All the world’s a stage – with Chicago connections

John Malkovich

ALL THE WORLD’S A STAGE, but Chicago’s global theater connections continue to grow. March 27 marks the 50th celebration of World Theatre Day, and John Malkovich (an early Steppenwolf ensemble member) delivers the international address at UNESCO in Paris on March 22, under the auspices of International Theatre Institute Worldwide.

This being the 50th anniversary of Theatre Communications Group, they will publish Malkovich’s remarks and links to other World Theatre Day activities on their website. Meantime, you can read up on last year’s events.

And check in with the League of Chicago Theatres for information about local celebrations.

MEANTIME, LAST WEDNESDAY, February 22, Chicago Shakespeare artistic director Barbara Gaines and executive director Criss Henderson welcomed leaders from the European Shakespeare Festivals Network. They including representatives from Spain, Germany, Romania, and Poland, along with Tom Bird, director of this year’s Globe to Globe Festival.

The luncheon and associated performances at Chicago Shakespeare and elsewhere during the week, including a Chicago Jazz Ensemble concert, were geared to introduce the global Shakespearean world to Chicago Shakes and Chicago’s cultural community. Guests included Michelle Boone, the commissioner of the city’s recently reconfigured Department of Cultural Affairs and Special Events.

Chicago Shakespeare’s Barbara GainesThe Globe to Globe Festival, presented as part of the London 2012 Cultural Olympiad, aims to bring every play in the Shakespearean canon to London, each performed by a company from a different nation in their native language.

Chicago Shakespeare’s contribution, representing the United States, will be Othello: The Remix, created by Chicago-bred hip-hop duo The Q Brothers, who have previously scored huge hits here and in England with The Bomb-itty of Errors and Funk It Up About Nothin’.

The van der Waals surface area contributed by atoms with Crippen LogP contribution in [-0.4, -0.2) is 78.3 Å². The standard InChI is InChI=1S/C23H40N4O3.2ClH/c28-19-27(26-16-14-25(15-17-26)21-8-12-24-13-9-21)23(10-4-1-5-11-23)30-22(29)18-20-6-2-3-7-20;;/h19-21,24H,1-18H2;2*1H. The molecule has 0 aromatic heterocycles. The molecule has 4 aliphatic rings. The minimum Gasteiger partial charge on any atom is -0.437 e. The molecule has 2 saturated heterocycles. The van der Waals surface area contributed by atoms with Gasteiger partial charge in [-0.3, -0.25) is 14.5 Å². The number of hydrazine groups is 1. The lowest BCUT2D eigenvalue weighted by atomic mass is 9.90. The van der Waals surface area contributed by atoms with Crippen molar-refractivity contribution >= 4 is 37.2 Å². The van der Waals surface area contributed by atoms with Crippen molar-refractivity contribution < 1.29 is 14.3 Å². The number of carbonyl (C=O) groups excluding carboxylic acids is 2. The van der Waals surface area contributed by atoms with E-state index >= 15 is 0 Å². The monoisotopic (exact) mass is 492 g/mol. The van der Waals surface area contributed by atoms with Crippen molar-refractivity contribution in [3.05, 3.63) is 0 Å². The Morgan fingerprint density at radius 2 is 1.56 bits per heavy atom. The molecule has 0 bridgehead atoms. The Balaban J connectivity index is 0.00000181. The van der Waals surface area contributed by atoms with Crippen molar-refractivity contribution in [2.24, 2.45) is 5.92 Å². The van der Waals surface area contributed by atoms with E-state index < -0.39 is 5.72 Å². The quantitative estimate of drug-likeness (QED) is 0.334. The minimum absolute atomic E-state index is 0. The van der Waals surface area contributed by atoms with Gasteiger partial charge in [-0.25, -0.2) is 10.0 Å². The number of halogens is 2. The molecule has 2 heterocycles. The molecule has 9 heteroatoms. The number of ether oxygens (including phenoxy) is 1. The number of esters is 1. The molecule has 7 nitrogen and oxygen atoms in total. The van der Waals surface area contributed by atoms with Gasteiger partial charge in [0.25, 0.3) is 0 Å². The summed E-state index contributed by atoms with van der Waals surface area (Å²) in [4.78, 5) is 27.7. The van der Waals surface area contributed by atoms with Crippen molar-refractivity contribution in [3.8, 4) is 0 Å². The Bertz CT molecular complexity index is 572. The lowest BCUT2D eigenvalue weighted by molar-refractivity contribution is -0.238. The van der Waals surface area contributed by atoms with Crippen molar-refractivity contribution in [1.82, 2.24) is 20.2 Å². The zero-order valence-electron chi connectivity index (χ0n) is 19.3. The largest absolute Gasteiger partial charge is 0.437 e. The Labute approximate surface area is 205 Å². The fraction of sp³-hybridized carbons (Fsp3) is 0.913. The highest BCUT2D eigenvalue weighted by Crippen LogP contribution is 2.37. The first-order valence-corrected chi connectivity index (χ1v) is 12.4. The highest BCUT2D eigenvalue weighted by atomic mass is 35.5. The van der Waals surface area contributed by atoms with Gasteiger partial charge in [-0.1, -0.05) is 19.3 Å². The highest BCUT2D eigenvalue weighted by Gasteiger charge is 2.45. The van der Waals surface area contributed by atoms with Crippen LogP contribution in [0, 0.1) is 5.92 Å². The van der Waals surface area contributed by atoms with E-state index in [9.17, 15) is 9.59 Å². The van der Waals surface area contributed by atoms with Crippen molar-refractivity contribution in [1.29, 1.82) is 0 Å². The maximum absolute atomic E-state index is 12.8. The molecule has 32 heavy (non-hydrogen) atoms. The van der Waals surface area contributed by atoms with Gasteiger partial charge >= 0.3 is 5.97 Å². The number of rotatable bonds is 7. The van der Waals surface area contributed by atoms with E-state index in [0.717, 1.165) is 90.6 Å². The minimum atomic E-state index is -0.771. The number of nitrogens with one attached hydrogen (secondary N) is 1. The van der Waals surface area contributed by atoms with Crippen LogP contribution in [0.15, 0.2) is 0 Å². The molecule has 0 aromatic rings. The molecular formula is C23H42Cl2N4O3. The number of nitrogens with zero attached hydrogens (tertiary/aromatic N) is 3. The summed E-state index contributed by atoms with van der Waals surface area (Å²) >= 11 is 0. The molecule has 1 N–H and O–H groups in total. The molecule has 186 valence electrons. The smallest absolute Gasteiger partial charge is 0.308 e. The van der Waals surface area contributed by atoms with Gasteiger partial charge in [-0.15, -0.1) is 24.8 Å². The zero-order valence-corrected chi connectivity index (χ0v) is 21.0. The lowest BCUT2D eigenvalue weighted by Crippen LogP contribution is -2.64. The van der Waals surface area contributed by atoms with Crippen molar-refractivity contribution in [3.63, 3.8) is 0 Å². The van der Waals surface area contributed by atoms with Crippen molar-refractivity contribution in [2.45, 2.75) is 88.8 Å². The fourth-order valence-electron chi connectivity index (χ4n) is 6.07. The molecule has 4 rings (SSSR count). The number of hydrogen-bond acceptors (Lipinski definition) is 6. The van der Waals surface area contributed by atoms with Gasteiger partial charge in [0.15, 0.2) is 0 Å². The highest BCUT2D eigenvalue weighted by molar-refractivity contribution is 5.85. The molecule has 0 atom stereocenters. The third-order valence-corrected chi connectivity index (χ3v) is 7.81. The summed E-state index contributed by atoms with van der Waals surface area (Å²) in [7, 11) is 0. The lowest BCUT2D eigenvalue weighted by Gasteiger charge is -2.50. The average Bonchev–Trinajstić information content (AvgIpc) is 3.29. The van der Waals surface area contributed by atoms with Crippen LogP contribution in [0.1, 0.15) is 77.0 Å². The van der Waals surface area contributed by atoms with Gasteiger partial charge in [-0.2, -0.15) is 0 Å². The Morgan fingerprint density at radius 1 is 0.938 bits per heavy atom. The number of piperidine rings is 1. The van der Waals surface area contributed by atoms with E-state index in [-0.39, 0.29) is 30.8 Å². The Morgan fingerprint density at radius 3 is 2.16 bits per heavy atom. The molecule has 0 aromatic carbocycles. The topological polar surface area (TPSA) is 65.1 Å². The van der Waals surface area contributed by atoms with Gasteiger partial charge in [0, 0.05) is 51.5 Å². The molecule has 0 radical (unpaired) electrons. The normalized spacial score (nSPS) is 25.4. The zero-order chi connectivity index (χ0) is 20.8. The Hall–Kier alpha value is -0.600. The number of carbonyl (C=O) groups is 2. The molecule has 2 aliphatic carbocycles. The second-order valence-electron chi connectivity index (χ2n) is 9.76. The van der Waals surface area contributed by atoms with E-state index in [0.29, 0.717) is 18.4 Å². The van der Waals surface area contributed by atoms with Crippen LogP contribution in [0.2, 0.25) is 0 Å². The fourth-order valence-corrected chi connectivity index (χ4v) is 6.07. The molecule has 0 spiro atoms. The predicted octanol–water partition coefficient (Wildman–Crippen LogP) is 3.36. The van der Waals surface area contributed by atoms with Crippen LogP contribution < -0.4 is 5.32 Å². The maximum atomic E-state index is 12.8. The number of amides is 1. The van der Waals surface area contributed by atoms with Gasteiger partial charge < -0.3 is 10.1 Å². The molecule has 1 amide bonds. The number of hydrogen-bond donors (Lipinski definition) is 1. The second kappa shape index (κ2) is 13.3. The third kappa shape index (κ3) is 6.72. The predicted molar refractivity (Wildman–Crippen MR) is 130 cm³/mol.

Bird noted that other participants include the Belarus Free Theater’s production of King Lear. The company members, who must operate underground because of the repressive atmosphere in their native country, were seen in Chicago last year in Being Harold Pinter at the Goodman, Chicago Shakespeare, and Northwestern University after their performances at New York’s Under the Radar Festival.

And the world’s newest nation, South Sudan, will send a company performing Cymbeline in Juba Arabic to the Globe.

THE MUSEUM OF CONTEMPORARY ART is also one of the most prominent presenters of international performers in town, thanks to the curatorial acumen of performance programs director Peter Taub.

MCA’s next international guest, Poland’s Teatr ZAR performs The Gospels of Childhood Triptych March 29-April 1. This experimental physical theater piece about birth and death unfolds in three acts, each set in a different place in the MCA’s theater.

TRAP DOOR THEATRE, which specializes in contemporary European work, takes their critically well received 2010 production of French playwright Pierre Notte’s Me Too, I Am Catherine Deneuve (directed by Valery Warnotte) on a four-city French tour in April.

AND CLOSER TO HOME, the Hypocrites announce that their smash-hit production of The Pirates of Penzance (which has had two sold-out runs the past two seasons) will be performed at the Emerging America Festival in the Boston-Cambridge area.

The festival is coordinated by the American Repertory Theater, the Huntingon Theatre Company, and the Institute of Contemporary Art/Boston.

Hypocrites founding artistic director, Sean Graney, has also scored nice notices for the New York remount of These Seven Sicknesses, based on all the extant scripts of Sophocles, which runs at the Flea Theater through March 4.

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